Top 40 Tells All

GM Today
June 23, 2005
by Laurie Arendt

Dorothy Marcic’s interesting discovery relating to women and music has led to a book and musical by the Pewaukee native.

To understand the progress of women in America, you could read dusty-yet-worthy tomes about the fight for suffrage. You could take a college class in women’s issues. Or you could pull that old record player out of the closet, dig out that stack of 45s and sing along with Aretha, Janis, The Supremes and Dorothy Marcic.

Marcic, a Pewaukee native, has discovered a link between popular American music and the progress of women, turning her research into a book called, “Respect: Women and Popular Music” and a musical, “Respect: A Musical Journey of Women.”

“I have a naturally inquisitive mind and I’ve spent most of my entire adult life doing research,” says Marcic, who spent most of the past two decades teaching business management and leadership training.

During this time, she was asked to do a presentation on the equality of men and women. To make the subject accessible, Marcic decided to put her presentation to music. “I used songs that people knew and as I did more research, I realized that it was all there,” she says of her eureka moment. “I went over the Top 40 songs starting in the 1900s and found it all. It was absolutely fascinating.”

At the same time Marcic was doing her popular music research, she continued to incorporate it into her professional work. “The focus came out of my presentations — I used songs from the 1960s,” she says. “For example, I used to talk about ‘old leadership’ and the roll of the boss.”

Can you guess what she did? When talking about old leadership styles, she’d start with “I Will Follow Him.”

“Then that evolved into how the employees felt. Uh-oh. ‘Chain of Fools,'” she says.

When the employees pushed back and rebelled at the oppressive management style: “You Don’t Own Me.”

“The interesting thing was that the music really helped people understand the concept,” she says. “They really responded to what I was doing.”

Word spread about her unique approach. Eventually, she was hired on to simply perform, which she did all over the world. Getting on stage and performing was not completely out of character for Marcic. She earned a degree from UW-Madison in communications and served as a production assistant for “Mr. Roger’s Neighborhood.”

Marcic’s career path took some interesting turns in addition to her years in academia. She hosted a business radio show in La Crosse, and after moving to Europe, served as an advisor to the U.S. Ambassador of the Czech Republic.

After living in Europe, she remarried and returned to the United States, settling in Nashville. “It was really reverse cultural shock,” she laughs. “I’d never lived in the South before. I decided I had to do something to make me love the city of Nashville, so I took voice lessons. It all came together.”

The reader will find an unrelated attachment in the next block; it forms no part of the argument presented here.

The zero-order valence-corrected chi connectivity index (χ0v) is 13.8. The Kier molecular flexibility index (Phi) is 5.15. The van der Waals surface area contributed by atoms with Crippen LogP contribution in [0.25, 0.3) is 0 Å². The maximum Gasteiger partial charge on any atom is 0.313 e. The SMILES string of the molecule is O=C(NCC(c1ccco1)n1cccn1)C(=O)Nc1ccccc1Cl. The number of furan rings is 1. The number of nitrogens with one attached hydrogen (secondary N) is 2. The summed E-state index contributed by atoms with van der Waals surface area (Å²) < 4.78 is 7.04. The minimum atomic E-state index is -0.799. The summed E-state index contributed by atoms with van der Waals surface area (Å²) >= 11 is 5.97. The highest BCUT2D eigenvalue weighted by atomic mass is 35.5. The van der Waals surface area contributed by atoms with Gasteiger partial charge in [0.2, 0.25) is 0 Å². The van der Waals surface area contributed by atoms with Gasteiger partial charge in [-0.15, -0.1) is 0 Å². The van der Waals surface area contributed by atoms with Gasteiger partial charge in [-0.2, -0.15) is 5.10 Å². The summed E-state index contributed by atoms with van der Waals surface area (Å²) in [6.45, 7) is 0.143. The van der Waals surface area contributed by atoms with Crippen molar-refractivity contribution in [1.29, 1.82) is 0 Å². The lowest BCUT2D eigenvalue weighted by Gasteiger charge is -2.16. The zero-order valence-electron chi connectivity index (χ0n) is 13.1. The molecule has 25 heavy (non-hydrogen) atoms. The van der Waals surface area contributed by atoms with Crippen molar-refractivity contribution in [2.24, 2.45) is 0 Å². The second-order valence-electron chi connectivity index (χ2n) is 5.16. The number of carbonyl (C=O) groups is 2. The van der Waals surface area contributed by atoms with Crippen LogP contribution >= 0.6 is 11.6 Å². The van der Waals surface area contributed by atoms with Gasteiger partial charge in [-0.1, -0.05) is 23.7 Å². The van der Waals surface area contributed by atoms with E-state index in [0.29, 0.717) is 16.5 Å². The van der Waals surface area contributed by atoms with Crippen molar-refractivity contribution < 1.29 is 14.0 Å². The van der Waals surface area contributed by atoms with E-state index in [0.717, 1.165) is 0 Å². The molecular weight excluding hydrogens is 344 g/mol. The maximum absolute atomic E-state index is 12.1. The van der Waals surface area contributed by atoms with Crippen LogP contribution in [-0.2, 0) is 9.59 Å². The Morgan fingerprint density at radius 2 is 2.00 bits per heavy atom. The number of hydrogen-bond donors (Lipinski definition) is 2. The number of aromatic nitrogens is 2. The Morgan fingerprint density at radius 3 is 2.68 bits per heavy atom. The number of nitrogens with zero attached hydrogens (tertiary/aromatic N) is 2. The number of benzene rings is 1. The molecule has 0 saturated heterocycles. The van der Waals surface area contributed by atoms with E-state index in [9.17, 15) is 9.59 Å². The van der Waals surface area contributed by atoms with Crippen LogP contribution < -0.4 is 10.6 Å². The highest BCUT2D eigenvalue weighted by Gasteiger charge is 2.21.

It was also a project that appealed to her soul. “When I first started ‘Respect,’ I wasn’t doing it to further my academic career,” says Marcic, a Fullbright Scholar and holder of a doctorate from the University of Massachusetts.

She admits that the sensibility of coming of age in the late 1960s also gave her a certain sensibility about women’s issues. “My mother was a battered woman before they had a name for it,” she admits. “I come from a long line of women who had to struggle.”

The role of women, as reflected in popular music, distinctly evolved during the past century. Marcic discovered that the most popular songs about women reflected a particular archetype of the era.

Noted psychologist Carl Jung coined the concept of archetypes, which Marcic describes in her book as “a psychological predisposition toward certain patterns which create a blueprint in our psyches.” An archetype is not a stereotype, but more of a grouping of characteristics. Jung had his warrior, Marcic found martyrs, victims, Wonder Women, jezebels and rebels, just to name a few

In the beginning of the 20th century, Marcic found few, if any women in popular music. Women — typically a “dependent doormat” — were sung about, but usually by male vocalists. Those women who were strong were considered cruel vixens, the “Hard, Hearted Hannahs” of the pop music world.

During the 1930s, the biggest star was a cartoon with a vixen’s body and a little girl’s voice. Betty Boop reflected America’s cultural interest in a provocative woman with a high level of dependency. Women were granted a brief reprieve during World War II, and popular songs reflected the loneliness and strength that women developed on the home front.